On Tuesday, January 26, 91.7 KALW staff joined radio hosts and unionized musicians from across the country to speak out at the SFUSD school board meeting against staff cuts and automation at the local station in an attempt to save public radio at KALW. Over the last year, local radio station 91.7 KALW has been making not-so-subtle changes to their live broadcast programming and announcing staffing.
Welcome to the first issue of our new recurring monthly newsletter for SEIU 1021 members in San Francisco. Keep reading to see recaps of the big fights our members have taken on in the last month, as well as updates on ongoing campaigns around the city and stories celebrating some of our union’s most recent victories.
When a freezer that was used to store the Moderna COVID-19 vaccine at a Northern California hospital broke down in early January, hospital officials realized they only had about two hours to administer the more than 800 doses that were stored inside. Our Mendocino County members immediately jumped into action, assisting in the rapid deployment of vaccines to their community. In just two hours, workers were able to get 200 badly needed doses administered.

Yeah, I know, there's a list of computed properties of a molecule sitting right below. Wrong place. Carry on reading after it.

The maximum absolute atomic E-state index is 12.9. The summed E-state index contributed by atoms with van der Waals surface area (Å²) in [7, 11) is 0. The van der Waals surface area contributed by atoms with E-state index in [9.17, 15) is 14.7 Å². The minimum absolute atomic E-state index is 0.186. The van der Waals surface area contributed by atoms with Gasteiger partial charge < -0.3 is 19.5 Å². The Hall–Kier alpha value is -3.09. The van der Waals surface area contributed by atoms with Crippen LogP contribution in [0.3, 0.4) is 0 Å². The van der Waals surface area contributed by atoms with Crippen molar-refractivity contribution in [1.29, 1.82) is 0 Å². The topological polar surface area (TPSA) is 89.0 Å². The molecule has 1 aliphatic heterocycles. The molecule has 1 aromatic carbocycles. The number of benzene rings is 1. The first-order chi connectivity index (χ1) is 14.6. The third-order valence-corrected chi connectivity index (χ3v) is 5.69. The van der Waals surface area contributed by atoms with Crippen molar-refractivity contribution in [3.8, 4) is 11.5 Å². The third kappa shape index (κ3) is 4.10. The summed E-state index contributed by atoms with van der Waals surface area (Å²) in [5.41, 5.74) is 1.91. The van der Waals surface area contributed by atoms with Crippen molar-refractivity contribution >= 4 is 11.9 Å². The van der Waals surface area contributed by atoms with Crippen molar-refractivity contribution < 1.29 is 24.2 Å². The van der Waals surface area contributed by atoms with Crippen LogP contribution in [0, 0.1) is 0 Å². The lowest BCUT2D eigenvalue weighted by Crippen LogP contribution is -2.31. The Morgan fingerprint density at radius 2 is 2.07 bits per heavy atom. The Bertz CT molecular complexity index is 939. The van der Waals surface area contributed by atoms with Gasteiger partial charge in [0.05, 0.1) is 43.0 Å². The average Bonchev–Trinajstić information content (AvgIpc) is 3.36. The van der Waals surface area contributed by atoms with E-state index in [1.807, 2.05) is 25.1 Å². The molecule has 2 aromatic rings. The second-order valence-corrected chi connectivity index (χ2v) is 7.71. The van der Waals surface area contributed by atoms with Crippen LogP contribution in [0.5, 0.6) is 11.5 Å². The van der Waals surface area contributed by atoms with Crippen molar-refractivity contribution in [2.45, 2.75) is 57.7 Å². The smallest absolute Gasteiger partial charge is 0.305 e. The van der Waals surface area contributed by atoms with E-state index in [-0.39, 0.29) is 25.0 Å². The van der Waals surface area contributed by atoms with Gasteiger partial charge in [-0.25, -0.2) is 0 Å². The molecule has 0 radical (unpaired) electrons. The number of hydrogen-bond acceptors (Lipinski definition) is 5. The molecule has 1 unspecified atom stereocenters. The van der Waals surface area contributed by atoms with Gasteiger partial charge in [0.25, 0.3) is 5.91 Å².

As workers in the public sector, we have to pay attention to politics. In elections, we have the opportunity to vote for our bosses, choosing the politicians who shape our working lives and fund the jobs we do.
Less than half an hour into Joe Biden’s term as president, he demanded that General Counsel of the National Labor Relations Board (NLRB) Peter Robb resign. When Robb did not resign, Biden fired him, and followed it up the next day by letting go Alice Stock, who had been the Deputy General Counsel.
FAST Recovery Act: A New Bill To Supersize California Fast Food Workers’ Power to Fight for Safe Workplaces
On January 15, Assemblywoman Lorena Gonzalez introduced the FAST Recovery Act, or AB 257, with support of SEIU California and thousands of fast food workers organizing with the Fight for $15. FAST in the title stands for Fast-food Accountability and STandards—and that is exactly what the bill aims to accomplish.